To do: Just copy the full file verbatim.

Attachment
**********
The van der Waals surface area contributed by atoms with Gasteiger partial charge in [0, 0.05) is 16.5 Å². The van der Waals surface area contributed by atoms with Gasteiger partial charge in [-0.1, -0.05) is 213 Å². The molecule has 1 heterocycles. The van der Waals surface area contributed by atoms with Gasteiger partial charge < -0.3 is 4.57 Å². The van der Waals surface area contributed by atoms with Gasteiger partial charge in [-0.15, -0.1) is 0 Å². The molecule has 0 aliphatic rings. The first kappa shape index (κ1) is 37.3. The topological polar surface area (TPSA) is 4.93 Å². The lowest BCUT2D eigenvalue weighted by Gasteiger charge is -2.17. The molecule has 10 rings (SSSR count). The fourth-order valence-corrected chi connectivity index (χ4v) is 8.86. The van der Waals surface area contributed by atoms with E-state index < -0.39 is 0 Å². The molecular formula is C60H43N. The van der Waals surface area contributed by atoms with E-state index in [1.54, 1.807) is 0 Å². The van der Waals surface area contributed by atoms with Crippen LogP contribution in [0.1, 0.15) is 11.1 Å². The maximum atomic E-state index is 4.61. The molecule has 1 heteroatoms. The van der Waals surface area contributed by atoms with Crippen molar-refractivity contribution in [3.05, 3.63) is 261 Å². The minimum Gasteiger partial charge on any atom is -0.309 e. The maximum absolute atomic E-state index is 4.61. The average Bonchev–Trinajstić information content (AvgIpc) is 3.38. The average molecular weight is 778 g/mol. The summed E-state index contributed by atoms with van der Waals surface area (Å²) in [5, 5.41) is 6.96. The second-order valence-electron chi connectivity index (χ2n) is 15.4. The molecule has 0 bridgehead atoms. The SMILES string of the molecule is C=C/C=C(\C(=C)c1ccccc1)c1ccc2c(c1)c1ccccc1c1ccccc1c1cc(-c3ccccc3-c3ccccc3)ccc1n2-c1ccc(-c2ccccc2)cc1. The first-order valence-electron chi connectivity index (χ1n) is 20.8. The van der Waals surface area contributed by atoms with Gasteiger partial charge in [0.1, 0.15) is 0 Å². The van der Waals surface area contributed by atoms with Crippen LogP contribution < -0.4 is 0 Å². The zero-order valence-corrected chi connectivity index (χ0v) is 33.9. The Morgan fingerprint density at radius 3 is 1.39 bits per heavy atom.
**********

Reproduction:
The van der Waals surface area contributed by atoms with Gasteiger partial charge in [0, 0.05) is 16.5 Å². The van der Waals surface area contributed by atoms with Gasteiger partial charge in [-0.1, -0.05) is 213 Å². The molecule has 1 heterocycles. The van der Waals surface area contributed by atoms with Gasteiger partial charge < -0.3 is 4.57 Å². The van der Waals surface area contributed by atoms with Gasteiger partial charge in [-0.15, -0.1) is 0 Å². The molecule has 0 aliphatic rings. The first kappa shape index (κ1) is 37.3. The topological polar surface area (TPSA) is 4.93 Å². The lowest BCUT2D eigenvalue weighted by Gasteiger charge is -2.17. The molecule has 10 rings (SSSR count). The fourth-order valence-corrected chi connectivity index (χ4v) is 8.86. The van der Waals surface area contributed by atoms with E-state index < -0.39 is 0 Å². The molecular formula is C60H43N. The van der Waals surface area contributed by atoms with E-state index in [1.54, 1.807) is 0 Å². The van der Waals surface area contributed by atoms with Crippen LogP contribution in [0.1, 0.15) is 11.1 Å². The maximum atomic E-state index is 4.61. The molecule has 1 heteroatoms. The van der Waals surface area contributed by atoms with Crippen molar-refractivity contribution in [3.05, 3.63) is 261 Å². The minimum Gasteiger partial charge on any atom is -0.309 e. The maximum absolute atomic E-state index is 4.61. The average Bonchev–Trinajstić information content (AvgIpc) is 3.38. The average molecular weight is 778 g/mol. The summed E-state index contributed by atoms with van der Waals surface area (Å²) in [5, 5.41) is 6.96. The second-order valence-electron chi connectivity index (χ2n) is 15.4. The molecule has 0 bridgehead atoms. The SMILES string of the molecule is C=C/C=C(\C(=C)c1ccccc1)c1ccc2c(c1)c1ccccc1c1ccccc1c1cc(-c3ccccc3-c3ccccc3)ccc1n2-c1ccc(-c2ccccc2)cc1. The first-order valence-electron chi connectivity index (χ1n) is 20.8. The van der Waals surface area contributed by atoms with Gasteiger partial charge in [0.1, 0.15) is 0 Å². The van der Waals surface area contributed by atoms with Crippen LogP contribution < -0.4 is 0 Å². The zero-order valence-corrected chi connectivity index (χ0v) is 33.9. The Morgan fingerprint density at radius 3 is 1.39 bits per heavy atom.